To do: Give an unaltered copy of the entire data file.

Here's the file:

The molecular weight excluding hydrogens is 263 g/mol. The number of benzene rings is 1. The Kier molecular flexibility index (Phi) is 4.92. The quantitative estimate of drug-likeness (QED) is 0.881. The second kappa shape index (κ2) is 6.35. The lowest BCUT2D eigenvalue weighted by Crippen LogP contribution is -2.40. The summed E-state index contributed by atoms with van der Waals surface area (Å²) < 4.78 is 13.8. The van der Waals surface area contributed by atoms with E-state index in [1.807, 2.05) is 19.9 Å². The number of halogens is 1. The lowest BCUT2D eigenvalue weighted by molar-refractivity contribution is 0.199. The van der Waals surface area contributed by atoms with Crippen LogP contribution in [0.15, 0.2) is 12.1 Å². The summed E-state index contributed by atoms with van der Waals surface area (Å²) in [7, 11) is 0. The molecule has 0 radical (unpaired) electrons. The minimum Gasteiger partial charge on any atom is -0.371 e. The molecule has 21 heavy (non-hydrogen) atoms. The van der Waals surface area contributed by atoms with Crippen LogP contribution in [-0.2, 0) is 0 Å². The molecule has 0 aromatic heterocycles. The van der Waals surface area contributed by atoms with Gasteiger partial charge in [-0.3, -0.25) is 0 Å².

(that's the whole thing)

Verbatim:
The molecular weight excluding hydrogens is 263 g/mol. The number of benzene rings is 1. The Kier molecular flexibility index (Phi) is 4.92. The quantitative estimate of drug-likeness (QED) is 0.881. The second kappa shape index (κ2) is 6.35. The lowest BCUT2D eigenvalue weighted by Crippen LogP contribution is -2.40. The summed E-state index contributed by atoms with van der Waals surface area (Å²) < 4.78 is 13.8. The van der Waals surface area contributed by atoms with E-state index in [1.807, 2.05) is 19.9 Å². The number of halogens is 1. The lowest BCUT2D eigenvalue weighted by molar-refractivity contribution is 0.199. The van der Waals surface area contributed by atoms with Crippen LogP contribution in [0.15, 0.2) is 12.1 Å². The summed E-state index contributed by atoms with van der Waals surface area (Å²) in [7, 11) is 0. The molecule has 0 radical (unpaired) electrons. The minimum Gasteiger partial charge on any atom is -0.371 e. The molecule has 21 heavy (non-hydrogen) atoms. The van der Waals surface area contributed by atoms with Crippen LogP contribution in [-0.2, 0) is 0 Å². The molecule has 0 aromatic heterocycles. The van der Waals surface area contributed by atoms with Gasteiger partial charge in [-0.3, -0.25) is 0 Å².